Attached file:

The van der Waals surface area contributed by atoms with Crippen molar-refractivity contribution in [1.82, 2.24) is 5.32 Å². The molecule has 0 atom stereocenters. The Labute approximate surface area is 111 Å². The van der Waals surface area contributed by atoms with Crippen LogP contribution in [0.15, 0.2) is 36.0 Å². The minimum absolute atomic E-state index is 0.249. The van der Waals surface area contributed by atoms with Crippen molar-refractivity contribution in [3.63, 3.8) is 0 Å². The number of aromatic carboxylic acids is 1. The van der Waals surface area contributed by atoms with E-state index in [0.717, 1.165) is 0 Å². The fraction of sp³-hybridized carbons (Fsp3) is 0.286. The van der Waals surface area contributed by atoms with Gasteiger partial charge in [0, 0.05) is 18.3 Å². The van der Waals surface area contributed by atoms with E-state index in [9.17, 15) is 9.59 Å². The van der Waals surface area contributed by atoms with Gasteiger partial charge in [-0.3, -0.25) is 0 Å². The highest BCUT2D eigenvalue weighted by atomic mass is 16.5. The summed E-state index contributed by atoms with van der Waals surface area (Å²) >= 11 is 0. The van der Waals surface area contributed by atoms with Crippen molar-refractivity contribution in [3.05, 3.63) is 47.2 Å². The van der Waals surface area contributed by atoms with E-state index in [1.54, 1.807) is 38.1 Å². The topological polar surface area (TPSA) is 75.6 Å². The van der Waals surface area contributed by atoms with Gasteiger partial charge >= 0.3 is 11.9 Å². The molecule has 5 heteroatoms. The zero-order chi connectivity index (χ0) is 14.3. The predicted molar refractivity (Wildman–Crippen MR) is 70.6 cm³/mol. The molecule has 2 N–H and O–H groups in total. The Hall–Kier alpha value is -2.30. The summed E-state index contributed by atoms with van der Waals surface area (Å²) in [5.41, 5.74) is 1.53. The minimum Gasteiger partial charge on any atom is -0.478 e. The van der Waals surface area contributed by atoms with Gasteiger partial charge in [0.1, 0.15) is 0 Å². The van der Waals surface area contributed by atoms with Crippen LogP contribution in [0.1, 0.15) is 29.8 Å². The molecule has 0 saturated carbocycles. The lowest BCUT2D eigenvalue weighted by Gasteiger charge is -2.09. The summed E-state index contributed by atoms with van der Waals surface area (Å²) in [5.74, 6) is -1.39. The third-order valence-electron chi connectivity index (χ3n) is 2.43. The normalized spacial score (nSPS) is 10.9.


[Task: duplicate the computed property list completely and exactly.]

The van der Waals surface area contributed by atoms with Crippen molar-refractivity contribution in [1.82, 2.24) is 5.32 Å². The molecule has 0 atom stereocenters. The Labute approximate surface area is 111 Å². The van der Waals surface area contributed by atoms with Crippen LogP contribution in [0.15, 0.2) is 36.0 Å². The minimum absolute atomic E-state index is 0.249. The van der Waals surface area contributed by atoms with Crippen molar-refractivity contribution in [3.63, 3.8) is 0 Å². The number of aromatic carboxylic acids is 1. The van der Waals surface area contributed by atoms with E-state index in [0.717, 1.165) is 0 Å². The fraction of sp³-hybridized carbons (Fsp3) is 0.286. The van der Waals surface area contributed by atoms with Gasteiger partial charge in [0, 0.05) is 18.3 Å². The van der Waals surface area contributed by atoms with E-state index in [9.17, 15) is 9.59 Å². The van der Waals surface area contributed by atoms with Gasteiger partial charge in [-0.3, -0.25) is 0 Å². The highest BCUT2D eigenvalue weighted by atomic mass is 16.5. The summed E-state index contributed by atoms with van der Waals surface area (Å²) >= 11 is 0. The van der Waals surface area contributed by atoms with Crippen molar-refractivity contribution in [3.05, 3.63) is 47.2 Å². The van der Waals surface area contributed by atoms with E-state index in [1.54, 1.807) is 38.1 Å². The topological polar surface area (TPSA) is 75.6 Å². The van der Waals surface area contributed by atoms with Gasteiger partial charge >= 0.3 is 11.9 Å². The molecule has 5 heteroatoms. The zero-order chi connectivity index (χ0) is 14.3. The predicted molar refractivity (Wildman–Crippen MR) is 70.6 cm³/mol. The molecule has 2 N–H and O–H groups in total. The Hall–Kier alpha value is -2.30. The summed E-state index contributed by atoms with van der Waals surface area (Å²) in [5.41, 5.74) is 1.53. The minimum Gasteiger partial charge on any atom is -0.478 e. The van der Waals surface area contributed by atoms with Gasteiger partial charge in [0.1, 0.15) is 0 Å². The van der Waals surface area contributed by atoms with Crippen LogP contribution in [0.1, 0.15) is 29.8 Å². The molecule has 0 saturated carbocycles. The lowest BCUT2D eigenvalue weighted by Gasteiger charge is -2.09. The summed E-state index contributed by atoms with van der Waals surface area (Å²) in [5.74, 6) is -1.39. The third-order valence-electron chi connectivity index (χ3n) is 2.43. The normalized spacial score (nSPS) is 10.9.